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Genetic composition of resident populations influences establishment success of immigrant species

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We conducted an outdoor container experiment to test the hypothesis that the genetic composition of resident populations influences the establishment success of immigrant species. We manipulated the genetic compositions (source populations) of populations of the water flea Daphnia magna, a strong competitor in pond and shallow lake zooplankton communities, and monitored the establishment success of immigrant cladoceran species of a regional species pool. We show that establishment success is affected by the source population of the resident D. magna as well as by the presence/absence of macrophytes and the presence/absence of fish in the containers. Our results provide evidence that the genetic composition of resident populations can impact community assembly and metacommunity dynamics, and that community genetics can influence ecosystem functioning.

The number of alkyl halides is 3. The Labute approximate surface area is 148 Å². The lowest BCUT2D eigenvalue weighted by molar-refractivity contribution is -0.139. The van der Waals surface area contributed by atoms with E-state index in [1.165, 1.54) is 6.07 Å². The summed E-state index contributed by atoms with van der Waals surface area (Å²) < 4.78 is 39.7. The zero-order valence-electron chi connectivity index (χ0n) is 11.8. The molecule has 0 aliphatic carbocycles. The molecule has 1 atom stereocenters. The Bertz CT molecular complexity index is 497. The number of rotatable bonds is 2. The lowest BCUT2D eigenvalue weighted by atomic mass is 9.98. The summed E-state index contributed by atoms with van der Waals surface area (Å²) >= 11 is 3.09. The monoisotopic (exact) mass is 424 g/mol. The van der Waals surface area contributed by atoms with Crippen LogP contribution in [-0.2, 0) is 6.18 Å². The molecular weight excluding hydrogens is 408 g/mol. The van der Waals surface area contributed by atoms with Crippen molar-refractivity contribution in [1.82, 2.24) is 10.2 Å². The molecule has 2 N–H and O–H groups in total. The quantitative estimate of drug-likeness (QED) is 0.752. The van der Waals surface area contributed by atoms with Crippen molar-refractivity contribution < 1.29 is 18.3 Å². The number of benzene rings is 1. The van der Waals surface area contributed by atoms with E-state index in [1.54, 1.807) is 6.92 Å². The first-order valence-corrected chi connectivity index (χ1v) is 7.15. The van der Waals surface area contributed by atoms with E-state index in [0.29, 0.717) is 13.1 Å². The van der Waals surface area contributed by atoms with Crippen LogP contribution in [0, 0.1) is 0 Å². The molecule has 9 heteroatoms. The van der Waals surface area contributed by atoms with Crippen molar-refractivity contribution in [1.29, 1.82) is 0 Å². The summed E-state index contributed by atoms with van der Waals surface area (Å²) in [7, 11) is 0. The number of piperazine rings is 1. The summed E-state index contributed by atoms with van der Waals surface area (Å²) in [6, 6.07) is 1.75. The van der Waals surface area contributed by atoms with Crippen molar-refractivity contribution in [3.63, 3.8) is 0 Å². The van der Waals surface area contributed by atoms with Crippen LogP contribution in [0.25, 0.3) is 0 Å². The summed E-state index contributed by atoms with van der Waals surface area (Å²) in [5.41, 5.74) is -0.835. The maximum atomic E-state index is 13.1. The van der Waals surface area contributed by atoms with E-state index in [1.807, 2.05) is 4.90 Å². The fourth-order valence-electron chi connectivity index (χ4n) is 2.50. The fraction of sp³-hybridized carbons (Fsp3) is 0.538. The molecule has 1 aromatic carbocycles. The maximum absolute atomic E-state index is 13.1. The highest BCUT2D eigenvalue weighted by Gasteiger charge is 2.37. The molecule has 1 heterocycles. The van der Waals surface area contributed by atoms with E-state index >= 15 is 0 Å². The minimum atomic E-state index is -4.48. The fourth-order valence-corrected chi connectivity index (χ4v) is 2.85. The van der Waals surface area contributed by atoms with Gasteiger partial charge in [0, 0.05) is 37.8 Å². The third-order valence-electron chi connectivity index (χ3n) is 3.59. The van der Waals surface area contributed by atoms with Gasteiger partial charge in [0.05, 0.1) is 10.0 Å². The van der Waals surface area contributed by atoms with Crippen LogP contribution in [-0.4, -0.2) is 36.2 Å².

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This study was financially supported by the K. U. Leuven Research Fund (project OT/04/23) and by the ESF EURODIVERSITY program (project BIOPOOL, nationally funded by Belspo and Fund for Scientific Research, Flanders). We thank R. Brandl and two anonymous reviewers for constructive comments on earlier versions of the manuscript.

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Correspondence to Luc De Meester.

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Communicated by Roland Brandl.

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De Meester, L., Louette, G., Duvivier, C. et al. Genetic composition of resident populations influences establishment success of immigrant species. Oecologia 153, 431–440 (2007). https://doi.org/10.1007/s00442-007-0721-3

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  • Feedback of evolution on ecology
  • Establishment success
  • Community genetics
  • Priority effects
  • Zooplankton